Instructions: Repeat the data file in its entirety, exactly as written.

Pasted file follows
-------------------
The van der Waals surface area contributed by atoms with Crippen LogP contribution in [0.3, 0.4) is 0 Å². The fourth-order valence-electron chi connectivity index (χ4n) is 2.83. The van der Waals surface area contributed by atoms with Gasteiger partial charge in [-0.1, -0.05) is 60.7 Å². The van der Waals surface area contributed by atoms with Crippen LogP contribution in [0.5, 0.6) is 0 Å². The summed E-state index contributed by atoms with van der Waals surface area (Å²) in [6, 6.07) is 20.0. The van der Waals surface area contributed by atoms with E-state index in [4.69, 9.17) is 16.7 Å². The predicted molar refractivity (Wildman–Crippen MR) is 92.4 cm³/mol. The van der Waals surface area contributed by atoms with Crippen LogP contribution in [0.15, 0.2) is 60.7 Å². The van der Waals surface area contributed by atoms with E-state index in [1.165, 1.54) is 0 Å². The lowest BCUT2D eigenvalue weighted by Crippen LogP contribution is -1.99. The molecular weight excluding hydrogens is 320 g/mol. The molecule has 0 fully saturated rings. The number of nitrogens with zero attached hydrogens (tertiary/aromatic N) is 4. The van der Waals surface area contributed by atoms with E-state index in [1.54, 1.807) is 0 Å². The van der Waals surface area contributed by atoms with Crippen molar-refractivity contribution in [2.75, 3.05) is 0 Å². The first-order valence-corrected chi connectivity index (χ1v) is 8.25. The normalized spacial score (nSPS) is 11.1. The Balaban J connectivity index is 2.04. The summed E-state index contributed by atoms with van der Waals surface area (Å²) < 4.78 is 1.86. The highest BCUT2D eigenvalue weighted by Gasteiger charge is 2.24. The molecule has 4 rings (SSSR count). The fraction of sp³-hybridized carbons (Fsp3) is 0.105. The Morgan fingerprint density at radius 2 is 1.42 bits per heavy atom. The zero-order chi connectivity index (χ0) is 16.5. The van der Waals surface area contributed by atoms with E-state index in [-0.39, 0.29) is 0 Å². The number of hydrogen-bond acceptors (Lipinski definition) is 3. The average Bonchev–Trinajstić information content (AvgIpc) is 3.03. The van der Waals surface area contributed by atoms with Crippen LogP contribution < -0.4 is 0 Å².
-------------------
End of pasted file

The van der Waals surface area contributed by atoms with Crippen LogP contribution in [0.3, 0.4) is 0 Å². The fourth-order valence-electron chi connectivity index (χ4n) is 2.83. The van der Waals surface area contributed by atoms with Gasteiger partial charge in [-0.1, -0.05) is 60.7 Å². The van der Waals surface area contributed by atoms with Crippen LogP contribution in [0.5, 0.6) is 0 Å². The summed E-state index contributed by atoms with van der Waals surface area (Å²) in [6, 6.07) is 20.0. The van der Waals surface area contributed by atoms with E-state index in [4.69, 9.17) is 16.7 Å². The predicted molar refractivity (Wildman–Crippen MR) is 92.4 cm³/mol. The van der Waals surface area contributed by atoms with Crippen LogP contribution in [0.15, 0.2) is 60.7 Å². The van der Waals surface area contributed by atoms with E-state index in [1.165, 1.54) is 0 Å². The lowest BCUT2D eigenvalue weighted by Crippen LogP contribution is -1.99. The molecular weight excluding hydrogens is 320 g/mol. The molecule has 0 fully saturated rings. The number of nitrogens with zero attached hydrogens (tertiary/aromatic N) is 4. The van der Waals surface area contributed by atoms with E-state index in [1.54, 1.807) is 0 Å². The van der Waals surface area contributed by atoms with Crippen molar-refractivity contribution in [2.75, 3.05) is 0 Å². The first-order valence-corrected chi connectivity index (χ1v) is 8.25. The normalized spacial score (nSPS) is 11.1. The Balaban J connectivity index is 2.04. The summed E-state index contributed by atoms with van der Waals surface area (Å²) < 4.78 is 1.86. The highest BCUT2D eigenvalue weighted by Gasteiger charge is 2.24. The molecule has 4 rings (SSSR count). The fraction of sp³-hybridized carbons (Fsp3) is 0.105. The Morgan fingerprint density at radius 2 is 1.42 bits per heavy atom. The zero-order chi connectivity index (χ0) is 16.5. The van der Waals surface area contributed by atoms with E-state index in [-0.39, 0.29) is 0 Å². The number of hydrogen-bond acceptors (Lipinski definition) is 3. The average Bonchev–Trinajstić information content (AvgIpc) is 3.03. The van der Waals surface area contributed by atoms with Crippen LogP contribution < -0.4 is 0 Å².